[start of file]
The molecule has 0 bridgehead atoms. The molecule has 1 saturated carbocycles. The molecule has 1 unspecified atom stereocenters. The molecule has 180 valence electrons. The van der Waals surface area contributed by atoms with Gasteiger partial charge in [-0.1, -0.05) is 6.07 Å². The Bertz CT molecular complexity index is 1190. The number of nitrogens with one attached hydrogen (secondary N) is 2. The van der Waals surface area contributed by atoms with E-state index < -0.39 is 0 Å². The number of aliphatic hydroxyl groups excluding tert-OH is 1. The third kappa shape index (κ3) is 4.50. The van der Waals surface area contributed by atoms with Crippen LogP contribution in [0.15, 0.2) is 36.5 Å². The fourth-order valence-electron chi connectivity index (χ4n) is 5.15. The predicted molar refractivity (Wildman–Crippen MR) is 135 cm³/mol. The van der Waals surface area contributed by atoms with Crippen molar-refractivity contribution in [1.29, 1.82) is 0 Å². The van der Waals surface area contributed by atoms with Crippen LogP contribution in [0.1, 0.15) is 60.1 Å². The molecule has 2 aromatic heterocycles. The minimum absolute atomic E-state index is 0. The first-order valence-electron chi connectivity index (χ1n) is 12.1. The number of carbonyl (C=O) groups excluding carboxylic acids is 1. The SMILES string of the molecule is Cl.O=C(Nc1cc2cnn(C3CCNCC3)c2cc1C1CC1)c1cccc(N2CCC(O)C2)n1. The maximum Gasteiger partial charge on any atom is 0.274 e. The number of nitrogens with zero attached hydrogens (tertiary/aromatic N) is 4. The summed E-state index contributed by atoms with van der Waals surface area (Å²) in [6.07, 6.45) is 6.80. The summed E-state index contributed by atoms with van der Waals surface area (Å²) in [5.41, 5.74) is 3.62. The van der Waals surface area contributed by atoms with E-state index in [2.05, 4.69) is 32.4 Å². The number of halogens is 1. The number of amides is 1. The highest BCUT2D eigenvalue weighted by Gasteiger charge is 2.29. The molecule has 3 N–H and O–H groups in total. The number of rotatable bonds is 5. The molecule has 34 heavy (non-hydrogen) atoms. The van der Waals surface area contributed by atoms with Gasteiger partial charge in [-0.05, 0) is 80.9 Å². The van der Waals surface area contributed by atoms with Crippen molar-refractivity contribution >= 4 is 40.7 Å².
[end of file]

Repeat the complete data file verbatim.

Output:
The molecule has 0 bridgehead atoms. The molecule has 1 saturated carbocycles. The molecule has 1 unspecified atom stereocenters. The molecule has 180 valence electrons. The van der Waals surface area contributed by atoms with Gasteiger partial charge in [-0.1, -0.05) is 6.07 Å². The Bertz CT molecular complexity index is 1190. The number of nitrogens with one attached hydrogen (secondary N) is 2. The van der Waals surface area contributed by atoms with E-state index < -0.39 is 0 Å². The number of aliphatic hydroxyl groups excluding tert-OH is 1. The third kappa shape index (κ3) is 4.50. The van der Waals surface area contributed by atoms with Crippen LogP contribution in [0.15, 0.2) is 36.5 Å². The fourth-order valence-electron chi connectivity index (χ4n) is 5.15. The predicted molar refractivity (Wildman–Crippen MR) is 135 cm³/mol. The van der Waals surface area contributed by atoms with Crippen molar-refractivity contribution in [1.29, 1.82) is 0 Å². The van der Waals surface area contributed by atoms with Crippen LogP contribution in [0.1, 0.15) is 60.1 Å². The molecule has 2 aromatic heterocycles. The minimum absolute atomic E-state index is 0. The first-order valence-electron chi connectivity index (χ1n) is 12.1. The number of carbonyl (C=O) groups excluding carboxylic acids is 1. The SMILES string of the molecule is Cl.O=C(Nc1cc2cnn(C3CCNCC3)c2cc1C1CC1)c1cccc(N2CCC(O)C2)n1. The maximum Gasteiger partial charge on any atom is 0.274 e. The number of nitrogens with zero attached hydrogens (tertiary/aromatic N) is 4. The summed E-state index contributed by atoms with van der Waals surface area (Å²) in [6.07, 6.45) is 6.80. The summed E-state index contributed by atoms with van der Waals surface area (Å²) in [5.41, 5.74) is 3.62. The van der Waals surface area contributed by atoms with E-state index in [2.05, 4.69) is 32.4 Å². The number of halogens is 1. The number of amides is 1. The highest BCUT2D eigenvalue weighted by Gasteiger charge is 2.29. The molecule has 3 N–H and O–H groups in total. The number of rotatable bonds is 5. The molecule has 34 heavy (non-hydrogen) atoms. The van der Waals surface area contributed by atoms with Gasteiger partial charge in [-0.05, 0) is 80.9 Å². The van der Waals surface area contributed by atoms with Crippen molar-refractivity contribution >= 4 is 40.7 Å².